Tuesday, November 20, 2007

Irrashaimase! - a virgin experience at an izakaya

The smoky yet sweetly delectable fumes of grilled meat wafted through the Noren curtains. Affirmative. This must be the quintessential izakaya I’ve read so much about.

Step through the threshold of the wooden sliding doors and you hear enthusiastic echoes of “Irrashaimase” amidst the cacophony of conversations from the imbibing patrons. Following the layout of the shop, the bar is laid out in a space-efficient, vertical manner, with a long counter stretching perpendicularly before me to the ends of the shop. To the left, a row of wooden bar-stool seats line up parallel to the counter and to the right tiny tables seating two spread along the length of the shop.

In luck, we found just enough freed counter seats at the front-end of the shop for my two dining companions and myself. Excited at our first dining experience at an izakaya, we plonked ourselves readily on the bar stools. A male staff appears immediately to take our orders. Then it hit us. Nobody here understands English and none of my companions nor I speak much Japanese.

The male staff looks to his female colleague and both of them launch into bullet-speed Japanese, frowning as they do so. This definitely doesn’t bode well. I looked over my shoulders to see if I could catch the eye of any sympathetic diner, who could possibly help us bridge the language barrier. But one sweeping look around and everyone is either tucking into their food with gusto or deep in raucous conversation or “kampai –ing” with their Sake cups.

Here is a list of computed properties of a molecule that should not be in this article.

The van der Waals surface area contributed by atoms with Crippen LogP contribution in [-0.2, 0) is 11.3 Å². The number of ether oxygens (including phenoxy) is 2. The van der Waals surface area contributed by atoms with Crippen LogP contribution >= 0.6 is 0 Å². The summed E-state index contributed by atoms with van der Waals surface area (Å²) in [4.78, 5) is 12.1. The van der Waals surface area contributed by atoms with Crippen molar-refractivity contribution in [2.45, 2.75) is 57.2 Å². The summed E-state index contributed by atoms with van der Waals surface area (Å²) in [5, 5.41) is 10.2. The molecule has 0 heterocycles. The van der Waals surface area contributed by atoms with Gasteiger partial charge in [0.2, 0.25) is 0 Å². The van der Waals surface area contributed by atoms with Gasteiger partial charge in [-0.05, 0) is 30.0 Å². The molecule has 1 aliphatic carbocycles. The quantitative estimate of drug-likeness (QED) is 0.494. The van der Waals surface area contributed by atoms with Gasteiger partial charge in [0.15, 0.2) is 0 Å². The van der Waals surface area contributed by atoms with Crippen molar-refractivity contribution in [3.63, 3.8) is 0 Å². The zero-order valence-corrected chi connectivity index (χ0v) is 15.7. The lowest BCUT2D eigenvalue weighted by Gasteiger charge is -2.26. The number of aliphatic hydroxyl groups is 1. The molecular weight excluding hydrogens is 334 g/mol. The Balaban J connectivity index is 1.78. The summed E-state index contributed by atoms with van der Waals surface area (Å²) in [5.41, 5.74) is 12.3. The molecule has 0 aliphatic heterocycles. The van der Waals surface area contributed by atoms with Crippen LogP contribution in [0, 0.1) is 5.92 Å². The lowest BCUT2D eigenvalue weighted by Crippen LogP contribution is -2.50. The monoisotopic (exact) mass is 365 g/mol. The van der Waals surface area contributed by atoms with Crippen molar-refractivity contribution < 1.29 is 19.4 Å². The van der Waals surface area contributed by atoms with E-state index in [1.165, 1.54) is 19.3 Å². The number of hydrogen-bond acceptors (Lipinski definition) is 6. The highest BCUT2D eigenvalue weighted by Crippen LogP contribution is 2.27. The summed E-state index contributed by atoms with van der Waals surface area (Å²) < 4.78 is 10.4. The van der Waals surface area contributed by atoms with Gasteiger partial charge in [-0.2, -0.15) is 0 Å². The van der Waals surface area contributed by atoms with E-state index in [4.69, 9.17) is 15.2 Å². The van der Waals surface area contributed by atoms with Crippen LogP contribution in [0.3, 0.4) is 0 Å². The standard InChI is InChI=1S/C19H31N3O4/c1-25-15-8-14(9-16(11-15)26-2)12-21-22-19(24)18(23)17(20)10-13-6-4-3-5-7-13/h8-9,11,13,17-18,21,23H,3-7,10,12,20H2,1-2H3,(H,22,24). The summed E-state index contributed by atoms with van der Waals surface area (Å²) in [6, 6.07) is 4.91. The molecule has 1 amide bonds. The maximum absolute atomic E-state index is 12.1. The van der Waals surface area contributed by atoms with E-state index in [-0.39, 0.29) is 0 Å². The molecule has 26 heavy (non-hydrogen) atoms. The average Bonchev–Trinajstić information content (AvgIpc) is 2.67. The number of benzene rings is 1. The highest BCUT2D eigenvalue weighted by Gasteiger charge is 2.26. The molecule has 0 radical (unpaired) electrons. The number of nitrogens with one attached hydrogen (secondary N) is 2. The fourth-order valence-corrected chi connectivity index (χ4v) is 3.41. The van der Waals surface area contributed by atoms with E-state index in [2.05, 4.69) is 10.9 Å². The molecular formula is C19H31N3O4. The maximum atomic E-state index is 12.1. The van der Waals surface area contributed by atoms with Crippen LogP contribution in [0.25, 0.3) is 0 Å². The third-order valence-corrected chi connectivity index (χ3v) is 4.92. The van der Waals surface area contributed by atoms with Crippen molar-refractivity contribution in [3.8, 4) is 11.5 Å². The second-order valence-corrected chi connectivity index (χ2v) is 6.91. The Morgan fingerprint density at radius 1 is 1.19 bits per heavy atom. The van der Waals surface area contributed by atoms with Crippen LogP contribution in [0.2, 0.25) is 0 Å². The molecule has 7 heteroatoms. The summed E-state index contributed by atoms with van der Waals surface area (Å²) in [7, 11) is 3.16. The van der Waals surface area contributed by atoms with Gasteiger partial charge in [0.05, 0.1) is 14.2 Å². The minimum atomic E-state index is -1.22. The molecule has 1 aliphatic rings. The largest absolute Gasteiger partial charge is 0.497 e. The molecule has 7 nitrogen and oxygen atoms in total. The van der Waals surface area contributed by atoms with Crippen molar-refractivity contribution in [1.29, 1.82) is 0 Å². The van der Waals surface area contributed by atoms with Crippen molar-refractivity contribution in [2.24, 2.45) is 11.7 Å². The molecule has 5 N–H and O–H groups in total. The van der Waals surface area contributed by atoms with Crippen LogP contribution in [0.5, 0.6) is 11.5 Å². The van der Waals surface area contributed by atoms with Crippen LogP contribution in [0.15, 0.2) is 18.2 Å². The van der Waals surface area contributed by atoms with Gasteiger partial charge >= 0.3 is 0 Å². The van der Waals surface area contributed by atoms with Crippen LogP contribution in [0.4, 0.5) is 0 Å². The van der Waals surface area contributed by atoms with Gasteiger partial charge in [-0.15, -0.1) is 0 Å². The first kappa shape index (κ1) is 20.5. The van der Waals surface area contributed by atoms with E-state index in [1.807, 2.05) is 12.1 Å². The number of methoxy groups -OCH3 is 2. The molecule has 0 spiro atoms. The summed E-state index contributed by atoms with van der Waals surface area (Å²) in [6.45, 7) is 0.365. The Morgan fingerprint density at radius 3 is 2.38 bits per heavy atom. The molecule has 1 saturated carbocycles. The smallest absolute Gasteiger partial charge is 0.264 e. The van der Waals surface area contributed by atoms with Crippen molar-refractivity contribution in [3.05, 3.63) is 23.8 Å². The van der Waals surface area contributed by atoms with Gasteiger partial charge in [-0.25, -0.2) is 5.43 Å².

The ambrosia of the grilled meats engulfs me and makes my mouth water but so do the babble of foreign tongues seem to drown out any of my feeble attempts to communicate with the staff via a combination of minimal English and wild gesticulation. My companions and I then racked our brains, trying to recall anything remotely to do with food and beverage from our limited Japanese vocabulary. We knew the word “Sake” but we weren’t up to drinking it that evening, then my companion blurted out “Asahi” one of the popular Japanese beer brands we’ve seen around. So it’s one bottle of Asahi as our choice tipple.

Satisfied with clearing the drink orders challenge, we next think of how we should go about ordering food and we were resolutely starving. Then we hit an epiphany, we were seated along a counter-top with food displayed right before us, what better way to order than to simply point at the spread before us! So two of us got up and sauntered along the counter, beckoning a staff to follow us as we gamely point out foreign-looking, yet promisingly delicious looking food items and gestured how many of the specific item we want. So, it’s point at fish and gesture 3, then point at grilled sticks of meat and gesture another 3.

Bolstered by the mildly successful attempt to get the food orders rolling, I proceeded to recall the vocabulary of Japanese food items that I’ve amassed over the years, from either ordering Japanese food back at my home town and from watching TV or reading. So I rattled off “ oden’. “tofu”, “yakitori” , ‘shisamo” till we are satisfied we have ordered enough food for three.

For the uninitiated, an izakaya (居酒屋) is essentially a Japanese-style gastro-pub, where you'll find your sakes and Asahis alongside offerings of a smorgasbord of Japanese pub grub.

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